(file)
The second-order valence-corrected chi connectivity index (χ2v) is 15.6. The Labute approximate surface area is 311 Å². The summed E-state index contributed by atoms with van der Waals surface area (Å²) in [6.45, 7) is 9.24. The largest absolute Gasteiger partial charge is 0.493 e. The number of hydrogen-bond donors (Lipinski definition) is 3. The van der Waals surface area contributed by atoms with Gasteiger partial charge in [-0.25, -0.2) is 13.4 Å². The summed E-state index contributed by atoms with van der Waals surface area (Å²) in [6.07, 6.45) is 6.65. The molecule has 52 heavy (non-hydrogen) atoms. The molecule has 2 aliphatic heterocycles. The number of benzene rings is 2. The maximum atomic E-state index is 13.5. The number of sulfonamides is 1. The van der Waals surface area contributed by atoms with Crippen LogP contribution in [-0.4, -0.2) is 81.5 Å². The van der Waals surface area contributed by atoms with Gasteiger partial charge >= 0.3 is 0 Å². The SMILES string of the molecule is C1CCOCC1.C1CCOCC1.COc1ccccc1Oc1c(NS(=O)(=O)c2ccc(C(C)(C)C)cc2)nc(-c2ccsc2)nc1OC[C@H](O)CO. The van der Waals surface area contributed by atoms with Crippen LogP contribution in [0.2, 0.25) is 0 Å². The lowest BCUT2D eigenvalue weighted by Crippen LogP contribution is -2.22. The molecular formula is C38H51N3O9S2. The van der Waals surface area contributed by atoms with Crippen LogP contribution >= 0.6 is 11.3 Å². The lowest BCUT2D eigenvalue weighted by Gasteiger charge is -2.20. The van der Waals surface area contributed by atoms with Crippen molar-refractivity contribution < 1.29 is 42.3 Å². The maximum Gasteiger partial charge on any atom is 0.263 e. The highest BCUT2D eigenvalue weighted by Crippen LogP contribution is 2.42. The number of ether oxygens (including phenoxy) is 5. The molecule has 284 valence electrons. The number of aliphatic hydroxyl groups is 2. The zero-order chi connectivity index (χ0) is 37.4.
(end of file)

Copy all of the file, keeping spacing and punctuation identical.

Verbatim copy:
The second-order valence-corrected chi connectivity index (χ2v) is 15.6. The Labute approximate surface area is 311 Å². The summed E-state index contributed by atoms with van der Waals surface area (Å²) in [6.45, 7) is 9.24. The largest absolute Gasteiger partial charge is 0.493 e. The number of hydrogen-bond donors (Lipinski definition) is 3. The van der Waals surface area contributed by atoms with Gasteiger partial charge in [-0.25, -0.2) is 13.4 Å². The summed E-state index contributed by atoms with van der Waals surface area (Å²) in [6.07, 6.45) is 6.65. The molecule has 52 heavy (non-hydrogen) atoms. The molecule has 2 aliphatic heterocycles. The number of benzene rings is 2. The maximum atomic E-state index is 13.5. The number of sulfonamides is 1. The van der Waals surface area contributed by atoms with Crippen LogP contribution in [-0.4, -0.2) is 81.5 Å². The van der Waals surface area contributed by atoms with Gasteiger partial charge >= 0.3 is 0 Å². The SMILES string of the molecule is C1CCOCC1.C1CCOCC1.COc1ccccc1Oc1c(NS(=O)(=O)c2ccc(C(C)(C)C)cc2)nc(-c2ccsc2)nc1OC[C@H](O)CO. The van der Waals surface area contributed by atoms with Crippen LogP contribution in [0.2, 0.25) is 0 Å². The lowest BCUT2D eigenvalue weighted by Crippen LogP contribution is -2.22. The molecular formula is C38H51N3O9S2. The van der Waals surface area contributed by atoms with Crippen LogP contribution >= 0.6 is 11.3 Å². The lowest BCUT2D eigenvalue weighted by Gasteiger charge is -2.20. The van der Waals surface area contributed by atoms with Crippen molar-refractivity contribution < 1.29 is 42.3 Å². The maximum Gasteiger partial charge on any atom is 0.263 e. The highest BCUT2D eigenvalue weighted by Crippen LogP contribution is 2.42. The number of ether oxygens (including phenoxy) is 5. The molecule has 284 valence electrons. The number of aliphatic hydroxyl groups is 2. The zero-order chi connectivity index (χ0) is 37.4.